New year oneness

Last Friday, in my first Catch of the New Year, I wrote about the magical wedding of a couple that had been separated for over 30 years. They each survived marriages to other spouses, and a long bout with alcoholism, only to find each other a year and a half ago, and finally be in a place to create and celebrate the culmination of that love that never died.

I wrote that they had created their own vows for their wedding, and they were kind enough to share them with me, portions of which I have chosen to share with you today. For instance, June wrote: 

I am so proud of you, your brilliance, your values, your devotion to Winter (June’s granddaughter) and me, your march for justice, from feeding the homeless to righting the wrongs in our temporary home here on earth. (Paul has been to jail repeatedly for feeding the homeless, which is a crime in his town.)


When you hold me, I can barely breathe, I am so filled with joy.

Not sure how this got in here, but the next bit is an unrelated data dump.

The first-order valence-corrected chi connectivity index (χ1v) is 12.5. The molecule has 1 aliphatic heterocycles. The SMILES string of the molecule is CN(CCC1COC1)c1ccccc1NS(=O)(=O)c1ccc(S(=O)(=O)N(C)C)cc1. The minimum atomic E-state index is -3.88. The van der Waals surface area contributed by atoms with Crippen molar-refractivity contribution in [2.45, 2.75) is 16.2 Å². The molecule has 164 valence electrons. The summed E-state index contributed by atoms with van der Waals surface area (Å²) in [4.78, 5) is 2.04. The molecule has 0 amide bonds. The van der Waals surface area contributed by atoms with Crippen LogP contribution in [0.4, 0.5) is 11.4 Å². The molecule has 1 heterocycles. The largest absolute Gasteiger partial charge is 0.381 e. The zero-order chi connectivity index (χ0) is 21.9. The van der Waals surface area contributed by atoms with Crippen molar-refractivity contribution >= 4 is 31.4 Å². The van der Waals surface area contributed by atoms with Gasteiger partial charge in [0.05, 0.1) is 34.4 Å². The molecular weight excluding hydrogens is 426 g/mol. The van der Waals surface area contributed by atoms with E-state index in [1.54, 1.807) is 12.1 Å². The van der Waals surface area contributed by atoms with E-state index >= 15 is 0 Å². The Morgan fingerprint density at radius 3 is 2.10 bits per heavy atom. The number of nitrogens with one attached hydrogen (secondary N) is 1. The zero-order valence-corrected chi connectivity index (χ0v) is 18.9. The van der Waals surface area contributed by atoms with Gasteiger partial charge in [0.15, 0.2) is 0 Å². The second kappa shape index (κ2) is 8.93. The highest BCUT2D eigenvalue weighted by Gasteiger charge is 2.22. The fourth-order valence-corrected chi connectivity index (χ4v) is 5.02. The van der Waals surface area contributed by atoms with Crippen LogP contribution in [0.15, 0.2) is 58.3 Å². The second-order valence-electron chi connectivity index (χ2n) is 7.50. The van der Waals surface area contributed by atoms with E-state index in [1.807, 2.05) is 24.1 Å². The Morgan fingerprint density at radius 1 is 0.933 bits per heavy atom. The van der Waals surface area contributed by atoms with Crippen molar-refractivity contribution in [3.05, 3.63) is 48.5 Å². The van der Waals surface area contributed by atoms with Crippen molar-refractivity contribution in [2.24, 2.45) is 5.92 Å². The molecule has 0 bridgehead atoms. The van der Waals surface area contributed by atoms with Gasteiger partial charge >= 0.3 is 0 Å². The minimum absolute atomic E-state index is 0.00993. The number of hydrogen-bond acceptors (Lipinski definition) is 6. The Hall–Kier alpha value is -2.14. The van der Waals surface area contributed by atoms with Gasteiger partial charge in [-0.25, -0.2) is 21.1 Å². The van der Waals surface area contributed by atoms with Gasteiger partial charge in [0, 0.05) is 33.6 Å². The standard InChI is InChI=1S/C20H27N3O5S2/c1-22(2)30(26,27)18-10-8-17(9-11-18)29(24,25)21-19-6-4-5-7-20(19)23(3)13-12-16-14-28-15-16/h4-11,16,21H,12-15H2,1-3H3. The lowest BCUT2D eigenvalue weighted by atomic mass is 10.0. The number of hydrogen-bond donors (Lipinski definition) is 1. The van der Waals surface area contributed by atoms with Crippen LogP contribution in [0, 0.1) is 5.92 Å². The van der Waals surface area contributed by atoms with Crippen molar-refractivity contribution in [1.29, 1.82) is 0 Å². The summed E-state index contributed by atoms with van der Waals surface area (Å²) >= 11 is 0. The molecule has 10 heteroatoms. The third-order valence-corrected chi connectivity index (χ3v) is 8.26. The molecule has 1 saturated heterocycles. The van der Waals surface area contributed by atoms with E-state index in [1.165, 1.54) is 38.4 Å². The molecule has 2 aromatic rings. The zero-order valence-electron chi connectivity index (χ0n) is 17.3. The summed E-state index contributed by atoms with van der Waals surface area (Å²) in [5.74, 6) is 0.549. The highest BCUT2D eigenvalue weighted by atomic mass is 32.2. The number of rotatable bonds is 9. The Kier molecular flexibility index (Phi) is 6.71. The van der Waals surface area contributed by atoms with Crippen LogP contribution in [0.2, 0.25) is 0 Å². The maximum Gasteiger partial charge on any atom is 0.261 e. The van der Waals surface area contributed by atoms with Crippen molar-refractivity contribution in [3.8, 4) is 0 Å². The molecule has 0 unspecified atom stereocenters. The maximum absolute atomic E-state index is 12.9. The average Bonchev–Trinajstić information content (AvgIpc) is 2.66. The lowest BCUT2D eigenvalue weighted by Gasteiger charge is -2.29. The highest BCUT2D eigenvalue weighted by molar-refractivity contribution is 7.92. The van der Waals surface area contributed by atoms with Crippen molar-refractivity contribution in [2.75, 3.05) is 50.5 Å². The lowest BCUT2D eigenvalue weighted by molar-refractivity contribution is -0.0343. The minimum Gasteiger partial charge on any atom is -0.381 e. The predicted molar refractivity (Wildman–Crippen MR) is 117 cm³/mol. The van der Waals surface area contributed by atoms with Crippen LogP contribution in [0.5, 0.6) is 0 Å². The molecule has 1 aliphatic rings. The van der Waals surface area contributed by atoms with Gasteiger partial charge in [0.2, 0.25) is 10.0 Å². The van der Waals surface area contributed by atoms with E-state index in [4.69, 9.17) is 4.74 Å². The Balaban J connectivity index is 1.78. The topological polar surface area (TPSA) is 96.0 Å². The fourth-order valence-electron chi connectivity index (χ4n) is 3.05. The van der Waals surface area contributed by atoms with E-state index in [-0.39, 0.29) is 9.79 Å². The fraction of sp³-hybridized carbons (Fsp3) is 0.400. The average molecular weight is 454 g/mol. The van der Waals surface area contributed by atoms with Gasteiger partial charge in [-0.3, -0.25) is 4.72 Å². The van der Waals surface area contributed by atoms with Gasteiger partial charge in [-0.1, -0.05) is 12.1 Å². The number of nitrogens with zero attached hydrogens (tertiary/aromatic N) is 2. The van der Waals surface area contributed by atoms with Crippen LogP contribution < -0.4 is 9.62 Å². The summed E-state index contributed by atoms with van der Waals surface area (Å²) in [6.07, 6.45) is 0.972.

Dreams do come true, even dreams 33 years old.

Thirty-three years since they first met. We’re not talking about spring chickens here – young, beautiful bodies … taut skin. This is a testimony of unconditional love for the whole person – body, soul, spirit – without the effects of age or what culture defines as “beauty” even entering the picture. And nowhere is that more exemplified than in Paul’s vows to June.

I have been waiting all my life to spend the rest of my life with you.


The only one I can blame for my loneliness is myself.


I’ll never understand why I did this horrific thing to myself. For years I wished it would stop, but I was more afraid of myself than of you. And I’ll probably never understand that either.


I have studied pictures in my mind of you for decades, because I was afraid that if you ever saw me in the flesh, that the revulsion that I felt towards myself, would once again make me blame you for the pain I caused myself. I felt that if you knew that I was doing this, you would feel sickened, afraid and pity me. But the truth remains, as it always has, that I love you more than I hate my loneliness and pain.